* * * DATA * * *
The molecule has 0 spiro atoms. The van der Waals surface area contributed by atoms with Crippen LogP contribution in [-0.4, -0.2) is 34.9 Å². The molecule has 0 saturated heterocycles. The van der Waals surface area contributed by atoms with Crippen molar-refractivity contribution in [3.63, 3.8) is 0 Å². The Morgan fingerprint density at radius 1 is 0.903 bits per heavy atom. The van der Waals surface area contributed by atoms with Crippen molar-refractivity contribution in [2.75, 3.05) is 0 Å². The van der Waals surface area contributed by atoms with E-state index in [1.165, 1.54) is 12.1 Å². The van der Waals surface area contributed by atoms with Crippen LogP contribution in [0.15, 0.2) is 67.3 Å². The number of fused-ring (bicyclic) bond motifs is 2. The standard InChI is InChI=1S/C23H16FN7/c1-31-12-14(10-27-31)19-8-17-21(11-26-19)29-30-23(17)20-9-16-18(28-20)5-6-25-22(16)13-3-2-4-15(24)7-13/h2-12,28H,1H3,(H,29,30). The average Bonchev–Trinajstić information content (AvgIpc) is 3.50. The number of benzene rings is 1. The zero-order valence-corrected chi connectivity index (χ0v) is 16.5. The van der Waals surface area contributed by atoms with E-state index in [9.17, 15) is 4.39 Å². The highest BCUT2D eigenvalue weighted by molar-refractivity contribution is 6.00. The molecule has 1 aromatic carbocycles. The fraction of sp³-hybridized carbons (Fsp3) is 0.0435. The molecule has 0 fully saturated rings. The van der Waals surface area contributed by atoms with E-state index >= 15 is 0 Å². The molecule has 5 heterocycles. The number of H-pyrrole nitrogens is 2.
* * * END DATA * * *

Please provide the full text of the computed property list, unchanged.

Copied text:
The molecule has 0 spiro atoms. The van der Waals surface area contributed by atoms with Crippen LogP contribution in [-0.4, -0.2) is 34.9 Å². The molecule has 0 saturated heterocycles. The van der Waals surface area contributed by atoms with Crippen molar-refractivity contribution in [3.63, 3.8) is 0 Å². The Morgan fingerprint density at radius 1 is 0.903 bits per heavy atom. The van der Waals surface area contributed by atoms with Crippen molar-refractivity contribution in [2.75, 3.05) is 0 Å². The van der Waals surface area contributed by atoms with E-state index in [1.165, 1.54) is 12.1 Å². The van der Waals surface area contributed by atoms with Crippen LogP contribution in [0.15, 0.2) is 67.3 Å². The number of fused-ring (bicyclic) bond motifs is 2. The standard InChI is InChI=1S/C23H16FN7/c1-31-12-14(10-27-31)19-8-17-21(11-26-19)29-30-23(17)20-9-16-18(28-20)5-6-25-22(16)13-3-2-4-15(24)7-13/h2-12,28H,1H3,(H,29,30). The average Bonchev–Trinajstić information content (AvgIpc) is 3.50. The number of benzene rings is 1. The zero-order valence-corrected chi connectivity index (χ0v) is 16.5. The van der Waals surface area contributed by atoms with E-state index in [9.17, 15) is 4.39 Å². The highest BCUT2D eigenvalue weighted by molar-refractivity contribution is 6.00. The molecule has 1 aromatic carbocycles. The fraction of sp³-hybridized carbons (Fsp3) is 0.0435. The molecule has 0 fully saturated rings. The van der Waals surface area contributed by atoms with E-state index >= 15 is 0 Å². The molecule has 5 heterocycles. The number of H-pyrrole nitrogens is 2.